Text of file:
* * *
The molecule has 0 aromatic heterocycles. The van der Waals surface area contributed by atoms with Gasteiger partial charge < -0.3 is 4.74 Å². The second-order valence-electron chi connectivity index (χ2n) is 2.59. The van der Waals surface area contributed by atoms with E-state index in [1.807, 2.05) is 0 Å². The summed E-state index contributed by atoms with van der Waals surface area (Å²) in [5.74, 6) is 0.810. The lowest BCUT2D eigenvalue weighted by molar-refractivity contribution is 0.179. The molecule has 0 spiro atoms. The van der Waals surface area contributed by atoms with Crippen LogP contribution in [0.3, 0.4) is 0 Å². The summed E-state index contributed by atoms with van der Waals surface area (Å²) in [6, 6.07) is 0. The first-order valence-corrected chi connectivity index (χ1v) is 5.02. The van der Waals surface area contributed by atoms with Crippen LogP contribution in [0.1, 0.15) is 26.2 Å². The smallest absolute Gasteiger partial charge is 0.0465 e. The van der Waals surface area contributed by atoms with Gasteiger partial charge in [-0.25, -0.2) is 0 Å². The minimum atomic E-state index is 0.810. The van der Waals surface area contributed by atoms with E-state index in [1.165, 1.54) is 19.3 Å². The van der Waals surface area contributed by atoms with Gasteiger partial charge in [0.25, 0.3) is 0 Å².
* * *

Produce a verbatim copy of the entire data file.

The molecule has 0 aromatic heterocycles. The van der Waals surface area contributed by atoms with Gasteiger partial charge < -0.3 is 4.74 Å². The second-order valence-electron chi connectivity index (χ2n) is 2.59. The van der Waals surface area contributed by atoms with E-state index in [1.807, 2.05) is 0 Å². The summed E-state index contributed by atoms with van der Waals surface area (Å²) in [5.74, 6) is 0.810. The lowest BCUT2D eigenvalue weighted by molar-refractivity contribution is 0.179. The molecule has 0 spiro atoms. The van der Waals surface area contributed by atoms with Crippen LogP contribution in [0.3, 0.4) is 0 Å². The summed E-state index contributed by atoms with van der Waals surface area (Å²) in [6, 6.07) is 0. The first-order valence-corrected chi connectivity index (χ1v) is 5.02. The van der Waals surface area contributed by atoms with Crippen LogP contribution in [0.1, 0.15) is 26.2 Å². The smallest absolute Gasteiger partial charge is 0.0465 e. The van der Waals surface area contributed by atoms with Gasteiger partial charge in [-0.25, -0.2) is 0 Å². The minimum atomic E-state index is 0.810. The van der Waals surface area contributed by atoms with E-state index in [1.165, 1.54) is 19.3 Å². The van der Waals surface area contributed by atoms with Gasteiger partial charge in [0.25, 0.3) is 0 Å².